Deadly Game Donald Trump and Kim Jong Un Risk Nuclear War

With prospects growing that North Korean dictator Kim Jong Un could soon have long-range nuclear missiles at his disposal, Donald Trump is threatening a military response. Suddenly nuclear war seems possible, but how great is the threat of escalation?


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Rehearsals for the apocalypse have long been underway. Every two months, always in the early afternoon, the sirens begin wailing in Seoul. Cars and buses come to a halt, civil defense officials take up their positions at busy intersections and volunteers wearing yellow armbands guide pedestrians into the nearest shelter, of which there are hundreds in the South Korean capital.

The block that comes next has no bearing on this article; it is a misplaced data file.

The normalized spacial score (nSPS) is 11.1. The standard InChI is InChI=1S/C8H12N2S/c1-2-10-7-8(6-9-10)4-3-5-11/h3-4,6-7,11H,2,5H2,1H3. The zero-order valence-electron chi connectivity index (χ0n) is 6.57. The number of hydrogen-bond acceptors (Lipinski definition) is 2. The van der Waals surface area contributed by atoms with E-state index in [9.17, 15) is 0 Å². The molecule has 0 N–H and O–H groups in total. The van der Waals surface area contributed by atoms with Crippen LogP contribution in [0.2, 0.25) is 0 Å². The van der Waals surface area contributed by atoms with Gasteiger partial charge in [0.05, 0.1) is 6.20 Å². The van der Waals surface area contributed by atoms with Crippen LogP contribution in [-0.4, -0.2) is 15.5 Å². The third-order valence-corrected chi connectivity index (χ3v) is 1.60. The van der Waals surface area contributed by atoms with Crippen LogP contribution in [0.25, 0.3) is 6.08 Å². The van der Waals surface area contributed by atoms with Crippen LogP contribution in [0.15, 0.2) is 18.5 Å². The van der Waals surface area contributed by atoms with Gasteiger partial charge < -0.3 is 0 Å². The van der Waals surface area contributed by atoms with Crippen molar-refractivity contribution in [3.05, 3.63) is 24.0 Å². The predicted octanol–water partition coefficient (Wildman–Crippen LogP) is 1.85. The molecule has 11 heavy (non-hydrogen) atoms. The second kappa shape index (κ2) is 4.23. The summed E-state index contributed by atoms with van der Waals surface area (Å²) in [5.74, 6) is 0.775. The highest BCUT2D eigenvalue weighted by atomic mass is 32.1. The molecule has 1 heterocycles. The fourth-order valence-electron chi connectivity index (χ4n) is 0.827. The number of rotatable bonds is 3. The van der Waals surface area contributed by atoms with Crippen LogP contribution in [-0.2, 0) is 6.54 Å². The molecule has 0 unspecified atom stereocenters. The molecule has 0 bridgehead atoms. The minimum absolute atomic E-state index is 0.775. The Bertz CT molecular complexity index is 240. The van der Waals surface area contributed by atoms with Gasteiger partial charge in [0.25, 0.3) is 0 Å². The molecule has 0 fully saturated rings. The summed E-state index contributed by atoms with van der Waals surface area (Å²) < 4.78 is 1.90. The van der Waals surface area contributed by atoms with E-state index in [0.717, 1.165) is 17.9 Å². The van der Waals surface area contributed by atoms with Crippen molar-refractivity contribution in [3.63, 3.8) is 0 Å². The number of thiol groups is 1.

The army, too, is prepared. Highways between Seoul and the border at the 38th parallel are lined with watchtowers and every few kilometers, heavy, concrete barriers hang above the road. Should war break out, explosive charges would drop the barriers onto the roadway, blocking the way to attackers. Beaches on the coast are likewise outfitted with tank traps and barbed wire -- all in an effort to protect the southern half of the Korean Peninsula from the poor yet heavily armed north.

The facilities are defensive in nature, but the South Korean military also has an attack plan, abbreviated as KMPR, which stands for Korea Massive Punishment and Retaliation. The details are secret, but the first scenes of a new Korean war would look more or less as follows: Before North Korea could attack, the South would seek to eliminate its opponent's missile launch sites with cruise missiles of its own while anti-aircraft defenses would shoot down those rockets that evaded the initial strikes. Before North Korea could set its infantry in march, the plan calls for South Korean special forces to infiltrate Pyongyang and liquidate dictator Kim Jong Un.